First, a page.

Heavy lifting begins on TV Everywhere
Yesterday’s announcement that Time Warner and Comcast were consummating their relationship for TV Everywhere (story here) probably wasn’t much of a surprise given that Time Warner CEO Jeff Bewkes has been talking up the concept for most of this year.
The phrase “free” was bandied about during the information that was provided in regard to the agreement between Time Warner and Comcast that will allow the latter’s subscribers access to content from Time Warner’s Turner Broadcasting networks. In this case, “free” means you’re already paying for the content as a Comcast subscriber.
To some degree, “free” content is already available off of broadcast Web sites, from sites such as Hulu, and via smartphones and gaming consoles. And in those cases, it really is free.
Will Comcast subscribers tune in in droves for the TBS and TNT shows shortly after they are first broadcast? That’s one of the questions that next month’s national technical trial with 5,000 customers hopes to answer. The trial, which is branded under Comcast’s name of On Demand Online, also needs to iron out the authentication issues that allow Comcast subscribers access to the video content.
“The devil is going to be in the details, of which few – pricing, authentication restrictions, device restrictions, content availability, etc. – are available,” said In-Stat principal analyst Michael Paxton. “However, I would imagine that's what the technical trial is designed to clarify. The next step could be making this trial into an industry-wide effort/test bed for the delivery of online content to cable subscribers.”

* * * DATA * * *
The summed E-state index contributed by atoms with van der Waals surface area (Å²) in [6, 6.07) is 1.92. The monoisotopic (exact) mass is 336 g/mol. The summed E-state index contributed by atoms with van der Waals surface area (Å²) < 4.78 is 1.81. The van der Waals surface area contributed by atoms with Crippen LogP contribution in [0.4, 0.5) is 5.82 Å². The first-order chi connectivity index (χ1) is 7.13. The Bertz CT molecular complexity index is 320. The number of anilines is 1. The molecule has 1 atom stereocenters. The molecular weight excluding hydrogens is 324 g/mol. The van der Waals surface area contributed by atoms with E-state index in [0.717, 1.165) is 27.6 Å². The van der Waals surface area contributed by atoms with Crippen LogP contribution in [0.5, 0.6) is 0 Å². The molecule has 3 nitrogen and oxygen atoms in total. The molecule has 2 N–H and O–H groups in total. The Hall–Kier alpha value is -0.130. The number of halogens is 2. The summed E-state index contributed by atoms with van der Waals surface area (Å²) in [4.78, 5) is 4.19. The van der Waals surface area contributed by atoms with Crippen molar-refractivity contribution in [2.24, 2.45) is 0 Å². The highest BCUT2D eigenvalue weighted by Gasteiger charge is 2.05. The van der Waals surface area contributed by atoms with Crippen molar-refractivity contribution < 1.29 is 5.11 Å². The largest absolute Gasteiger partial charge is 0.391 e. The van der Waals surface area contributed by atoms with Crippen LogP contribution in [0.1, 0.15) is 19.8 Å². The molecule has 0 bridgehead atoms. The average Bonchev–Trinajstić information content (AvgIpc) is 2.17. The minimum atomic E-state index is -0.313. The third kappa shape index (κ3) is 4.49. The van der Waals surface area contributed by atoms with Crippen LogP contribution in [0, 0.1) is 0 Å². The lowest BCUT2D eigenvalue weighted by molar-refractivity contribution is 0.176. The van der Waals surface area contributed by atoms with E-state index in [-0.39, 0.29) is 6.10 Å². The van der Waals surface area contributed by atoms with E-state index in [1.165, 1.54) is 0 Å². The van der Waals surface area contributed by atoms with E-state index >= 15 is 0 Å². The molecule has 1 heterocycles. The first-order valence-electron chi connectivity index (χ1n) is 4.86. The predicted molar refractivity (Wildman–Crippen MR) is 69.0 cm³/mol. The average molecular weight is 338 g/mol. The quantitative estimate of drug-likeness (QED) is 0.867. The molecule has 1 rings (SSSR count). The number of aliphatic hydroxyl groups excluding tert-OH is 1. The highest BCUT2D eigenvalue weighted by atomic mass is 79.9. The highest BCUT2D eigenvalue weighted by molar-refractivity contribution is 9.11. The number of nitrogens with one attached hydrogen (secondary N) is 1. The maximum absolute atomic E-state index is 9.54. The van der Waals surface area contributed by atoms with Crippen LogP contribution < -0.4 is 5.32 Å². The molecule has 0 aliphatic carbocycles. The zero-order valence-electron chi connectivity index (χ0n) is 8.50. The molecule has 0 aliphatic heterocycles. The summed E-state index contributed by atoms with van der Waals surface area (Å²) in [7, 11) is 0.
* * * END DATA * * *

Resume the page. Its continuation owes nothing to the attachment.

Yesterday, Time Warner and Comcast said the shows will be initially accessible on Comcast.net and Comcast’s Web portal Fancast.com, and “will soon be available on TNT.tv and TBS.com.”
Comcast and Time Warner also agreed to a set of principles to help define their agreement, including one that said, “TV Everywhere is open and non-exclusive; cable, satellite or telco video distributors can enter into similar agreements with other programmers.”
So would a competitor to Comcast want to jump on the TV Everywhere bandwagon? Sure, if it means not being eviscerated by free services from the likes of Hulu, but the financial terms of those types of deals need to be worked out, as well.
“That's a question we've been kicking around, too,” Paxton said. “The consensus seems to be that other pay-TV service providers will likely watch the trial closely and then decide. Having said that, we also think that while it's unlikely any satellite service providers will join the effort, it's possible that the telcos, particularly Verizon and AT&T, might join in if the trial shows any measurable benefits.”
If Verizon and Comcast Spotlight can join forces on ads, it’s not out of the realm of possibility that Verizon and AT&T would see value in trying to keep subscribers, particularly younger viewers who don’t watch a lot of linear TV, from wandering into the arms of an over-the-top provider, but they may have their own counterattacks in the works.
For a variety of reasons, there will be a lot of interested parties keeping a keen eye on the trial by Time Warner and Comcast. The cable industry could use a victory in the win column after the recent setback on the launch of Canoe Ventures’ first product (story here).